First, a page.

Buses owned by Assam State Transport Corporation and private agencies between Guwahati, Tezpur, and Upper Assam stop at the main gate of Kaziranga on NH 37 at Kohora.[46] The nearest town is Bokakhat 23 kilometres (14 mi) away. Major cities near the park are Guwahati (217 kilometres (135 mi)) and Jorhat (97 kilometres (60 mi)). Furkating 75 kilometres (47 mi), which is under the supervision of Northeast Frontier Railway, is the nearest railway station. Jorhat Airport at Rowriah (97 kilometres (60 mi) away), Tezpur Airport at Salonibari (approx 100 kilometres (62 mi) away), and Lokpriya Gopinath Bordoloi International Airport in Guwahati (approximately 217 kilometres (135 mi) away) are the nearby airports.. Transportation is also available from Guwahati to Kaziranga National Park and other places in Assam.

In popular culture

Kaziranga has been the theme of, or has been mentioned in, several books, songs, and documentaries. The park first gained international prominence after Robin Banerjee, a physician turned photographer and filmmaker, produced a documentary titled Kaziranga, which aired on Berlin television in 1961 and became a runaway success.[47][48][49] American science fiction and fantasy author, L. Sprague de Camp wrote about the park in his poem, "Kaziranga, Assam". It was first published in 1970 in Demons and Dinosaurs, a poetry collection, and was reprinted as Kaziranga in Years in the Making: the Time-Travel Stories of L. Sprague de Camp in 2005.

Kaziranga Trail (Children's Book Trust, 1979), a children's storybook by Arup Dutta about rhinoceros poaching in the national park, won the Shankar's Award.[50] The Assamese singer Bhupen Hazarika refers to Kaziranga in one of his songs.[24] The BBC conservationist and travel writer, Mark Shand, authored a book and the corresponding BBC documentary Queen of the Elephants, based on the life of the first female mahout in recent times—Parbati Barua of Kaziranga. The book went on to win the 1996 Thomas Cook Travel Book Award and the Prix Litteraire d'Amis, providing publicity simultaneously to the profession of mahouts as well as to Kaziranga.[51]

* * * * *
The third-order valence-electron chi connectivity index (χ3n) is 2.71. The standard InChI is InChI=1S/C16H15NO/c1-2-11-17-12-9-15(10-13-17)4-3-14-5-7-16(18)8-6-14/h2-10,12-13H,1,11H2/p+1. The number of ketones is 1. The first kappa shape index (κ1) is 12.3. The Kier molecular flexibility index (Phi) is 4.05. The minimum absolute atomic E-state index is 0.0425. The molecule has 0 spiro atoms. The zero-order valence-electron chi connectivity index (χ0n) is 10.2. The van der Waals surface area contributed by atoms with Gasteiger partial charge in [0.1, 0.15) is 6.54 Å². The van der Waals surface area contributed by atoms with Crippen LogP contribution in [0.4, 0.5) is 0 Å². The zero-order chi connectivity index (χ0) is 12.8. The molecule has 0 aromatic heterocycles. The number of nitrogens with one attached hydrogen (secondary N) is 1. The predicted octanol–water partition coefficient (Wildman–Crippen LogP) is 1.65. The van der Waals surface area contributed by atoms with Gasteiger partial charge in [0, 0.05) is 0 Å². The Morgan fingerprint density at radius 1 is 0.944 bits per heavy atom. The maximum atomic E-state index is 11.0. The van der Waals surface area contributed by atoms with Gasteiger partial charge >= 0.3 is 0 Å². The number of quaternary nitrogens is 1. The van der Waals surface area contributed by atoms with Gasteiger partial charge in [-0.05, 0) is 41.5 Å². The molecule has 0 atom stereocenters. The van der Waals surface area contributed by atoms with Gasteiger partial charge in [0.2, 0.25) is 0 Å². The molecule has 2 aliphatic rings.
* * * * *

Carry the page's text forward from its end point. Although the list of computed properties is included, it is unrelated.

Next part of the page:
See also

References

  1. ^ Bhaumik, Subir (17 April 2007). "'"Assam rhino poaching 'spirals. BBC News. Retrieved 2008-08-23. 
  2. ^ "Number of rhinos up in Kaziranga: Census". Retrieved 2015-06-10. 
  3. ^ "Welcome to Kaziranga". 
  4. ^ a b c Bhaumik, Subir (18 February 2005). "Kaziranga's centenary celebrations". BBC News. Retrieved 2008-08-23. 
  5. ^ Talukdar, Sushanta (5 January 2005). "Waiting for Curzon's kin to celebrate Kaziranga".  
  6. ^ "Kaziranga National Park–History and Conservation". Kaziranga National Park Authorities. 
  7. ^ Kaziranga Factsheet (Revised), UNESCO, Retrieved on 2007-02-27 Archived 18 July 2008 at the Wayback Machine
  8. ^
  9. ^ Official Support Committee, Kaziranga National Park (2009). "History-Legends". Assam: AMTRON. Retrieved 4 January 2010. 
  10. ^ a b c Mathur, V.B.; Sinha, P.R. and Mishra, Manoj. "UNESCO EoH Project_South Asia Technical Report No. 7–Kaziranga National Park" (PDF). UNESCO. pp. 15–16. Archived from the original (PDF) on 30 May 2008. Retrieved 2008-08-23.